Is Peer Review the Future?

Today, I recieved an email from a journal, asking me if I would review a paper. The paper in question is by, amoung others, Iddo Friedberg, and can be read on arXiv [1]. I’ve known Iddo Friedberg for a while; he was an earlier user of my semantic similarity work [2], for protein function prediction [3], and was also the editor for our paper on realism in ontology development [4]. I would have liked to review this paper, and I feel a little bad because I know these things are important for the careers of the scientists.

So, why did I decline? Well, nice and simple; the page charges are just too high. There is no real justification for this as it can be done much cheaper [5] — £200 or so seems reasonable; more over, I think it is bad for science because it is one of the factors that cause authors to think very carefully, and often save up work for “a bigger publication”. This can delay publication for years after the work has happened. Scientists have to think carefully about their research, and their work; thinking about whether to publish now or later is one piece of baggage that we could do without [6].

The real irony of the situation though is that the peer-review for this paper is and has already happened. The paper concerns bias in Gene Ontology annotations of protein functions. Iddo posted his work to the various Gene Ontology mailing lists; unsurprisingly, the GO annotation team saw the paper, and Rachael Huntley responded. The academic debate has started, and is in full swing. Others may see and contribute. And, frankly, the quality of the discussion going on there, and the depth of the analysis is higher than I would have given. No journal has been involved; it happened because there is a mailing list which the scientists in question used.

The current peer-review system does not add value; my peers and the scientific debate that does this. And this can, and will happen, regardless of the journals; indeed, in this case, why don’t the journal editors just read the mailing list?

So why do scientists, including myself, continue to publish in this way? It can often be difficult particularly where there are no open access options available [7]. We have to; it’s part, indeed, the main part of our assessment [8]. As I have said before, this is now the only reason I publish in this way [9].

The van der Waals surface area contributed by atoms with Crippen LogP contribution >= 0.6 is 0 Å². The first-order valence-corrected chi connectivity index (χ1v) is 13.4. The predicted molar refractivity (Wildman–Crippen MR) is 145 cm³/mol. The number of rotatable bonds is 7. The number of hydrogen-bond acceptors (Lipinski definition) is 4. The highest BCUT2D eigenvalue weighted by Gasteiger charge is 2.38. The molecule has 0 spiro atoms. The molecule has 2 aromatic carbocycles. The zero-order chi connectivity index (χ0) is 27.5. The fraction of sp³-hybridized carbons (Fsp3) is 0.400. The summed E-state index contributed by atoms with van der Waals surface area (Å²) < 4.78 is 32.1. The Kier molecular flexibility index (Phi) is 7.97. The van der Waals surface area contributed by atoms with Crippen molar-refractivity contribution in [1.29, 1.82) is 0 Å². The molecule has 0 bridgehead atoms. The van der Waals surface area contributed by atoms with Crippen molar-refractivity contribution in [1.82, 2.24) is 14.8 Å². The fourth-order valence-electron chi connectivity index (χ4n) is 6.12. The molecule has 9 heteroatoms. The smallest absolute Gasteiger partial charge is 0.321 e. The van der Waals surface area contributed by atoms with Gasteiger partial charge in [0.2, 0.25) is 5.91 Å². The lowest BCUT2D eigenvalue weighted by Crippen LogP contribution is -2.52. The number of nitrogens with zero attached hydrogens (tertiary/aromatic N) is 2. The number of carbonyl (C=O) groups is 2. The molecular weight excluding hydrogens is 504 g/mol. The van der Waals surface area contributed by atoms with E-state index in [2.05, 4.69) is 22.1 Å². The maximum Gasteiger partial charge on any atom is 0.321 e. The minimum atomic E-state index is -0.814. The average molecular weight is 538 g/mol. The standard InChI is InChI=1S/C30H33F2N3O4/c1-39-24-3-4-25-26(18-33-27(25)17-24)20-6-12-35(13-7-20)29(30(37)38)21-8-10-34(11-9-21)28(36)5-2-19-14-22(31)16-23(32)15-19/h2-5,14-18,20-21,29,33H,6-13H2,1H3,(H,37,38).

Having said this, I do have my doubts. I feel somewhat guilty toward Iddo Friedberg, for instance. There is also a degree of hypocrisy in this — I will still submit to journals (for my own sake, of course, but also for my PhD students); will people, perhaps, wish to not review my articles? What would happen if everybody thought like this (here, I can use the Yossarian defence: then I’d be a damn fool to think any different). If I set the bar at £200, then who will I review for? Well, I do review for conferences and workshops where I can. Still, I feel that this is not enough; people review my work, I should review theirs. So, I state here, that subject to some time constraints, I will happily review work that is posted either to the web in this form, or to sites such as arXiv. Reviews will be posted here, on this blog.

I have my doubts; but open access is not enough. Publication must get lighter, faster and much, much cheaper. I would welcome alternative courses of action.

Many thanks to the Simon Cockell and James Malone who peer-reviewed this post, and provided helpful comments. I am also grateful to Iddo Friedberg who gave me permission to use the story about his paper in this way. The opinions expressed here are, however, my own.

Update

In response to feedback from Mike Taylor, it is worth pointing out that I do not review for paywall journals, and have not for quite a while.

References

  1. A.M. Schnoes, D.C. Ream, A.W. Thorman, P.C. Babbitt, and I. Friedberg, "Biases in the Experimental Annotations of Protein Function and their Effect on Our Understanding of Protein Function Space", arXiv, 2013. http://arxiv.org/abs/1301.1740
  2. P.W. Lord, R.D. Stevens, A. Brass, and C.A. Goble, "Investigating semantic similarity measures across the Gene Ontology: the relationship between sequence and annotation", Bioinformatics, vol. 19, pp. 1275-1283, 2003. http://dx.doi.org/10.1093/bioinformatics/btg153
  3. I. Friedberg, M. Jambon, and A. Godzik, "New avenues in protein function prediction", Protein Science, vol. 15, pp. 1527-1529, 2006. http://dx.doi.org/10.1110/ps.062158406
  4. P. Lord, and R. Stevens, "Adding a Little Reality to Building Ontologies for Biology", PLoS ONE, vol. 5, pp. e12258, 2010. http://dx.doi.org/10.1371/journal.pone.0012258
  5. . rmounce, "The Gold OA plot v0.2", Ross Mounce, 2012. http://rossmounce.co.uk/2012/09/04/the-gold-oa-plot-v0-2/
  6. P. Lord, "Why academic publishing is like a coffee shop", An Exercise in Irrelevance, 2012. http://www.russet.org.uk/blog/2248
  7. P. Lord, "Open Access and the Semantic Web", An Exercise in Irrelevance, 2012. http://www.russet.org.uk/blog/2157
  8. D. Colquhoun, "Is Queen Mary University of London trying to commit scientific suicide?", DC's Improbable Science, 2012. http://www.dcscience.net/?p=5388
  9. P. Lord, "Bringing Things to Life", An Exercise in Irrelevance, 2012. http://www.russet.org.uk/blog/2170